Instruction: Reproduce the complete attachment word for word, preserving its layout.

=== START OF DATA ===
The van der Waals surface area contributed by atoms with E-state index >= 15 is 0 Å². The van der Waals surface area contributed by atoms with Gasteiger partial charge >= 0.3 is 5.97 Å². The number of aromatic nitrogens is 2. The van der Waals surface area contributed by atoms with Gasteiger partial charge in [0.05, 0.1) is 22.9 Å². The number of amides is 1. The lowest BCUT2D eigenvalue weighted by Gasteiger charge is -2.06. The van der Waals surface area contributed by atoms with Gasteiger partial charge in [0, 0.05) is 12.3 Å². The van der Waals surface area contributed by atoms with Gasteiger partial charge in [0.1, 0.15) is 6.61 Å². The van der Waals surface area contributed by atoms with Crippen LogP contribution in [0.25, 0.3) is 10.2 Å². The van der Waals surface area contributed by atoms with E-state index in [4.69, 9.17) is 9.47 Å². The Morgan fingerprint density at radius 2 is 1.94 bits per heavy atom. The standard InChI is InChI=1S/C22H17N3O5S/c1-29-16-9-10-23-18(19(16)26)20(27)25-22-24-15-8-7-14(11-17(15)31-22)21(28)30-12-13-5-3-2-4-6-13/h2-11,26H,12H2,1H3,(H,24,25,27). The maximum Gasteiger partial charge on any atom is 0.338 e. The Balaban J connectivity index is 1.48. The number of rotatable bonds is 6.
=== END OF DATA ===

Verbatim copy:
The van der Waals surface area contributed by atoms with E-state index >= 15 is 0 Å². The van der Waals surface area contributed by atoms with Gasteiger partial charge >= 0.3 is 5.97 Å². The number of aromatic nitrogens is 2. The van der Waals surface area contributed by atoms with Gasteiger partial charge in [0.05, 0.1) is 22.9 Å². The number of amides is 1. The lowest BCUT2D eigenvalue weighted by Gasteiger charge is -2.06. The van der Waals surface area contributed by atoms with Gasteiger partial charge in [0, 0.05) is 12.3 Å². The van der Waals surface area contributed by atoms with Gasteiger partial charge in [0.1, 0.15) is 6.61 Å². The van der Waals surface area contributed by atoms with Crippen LogP contribution in [0.25, 0.3) is 10.2 Å². The van der Waals surface area contributed by atoms with E-state index in [4.69, 9.17) is 9.47 Å². The Morgan fingerprint density at radius 2 is 1.94 bits per heavy atom. The standard InChI is InChI=1S/C22H17N3O5S/c1-29-16-9-10-23-18(19(16)26)20(27)25-22-24-15-8-7-14(11-17(15)31-22)21(28)30-12-13-5-3-2-4-6-13/h2-11,26H,12H2,1H3,(H,24,25,27). The maximum Gasteiger partial charge on any atom is 0.338 e. The Balaban J connectivity index is 1.48. The number of rotatable bonds is 6.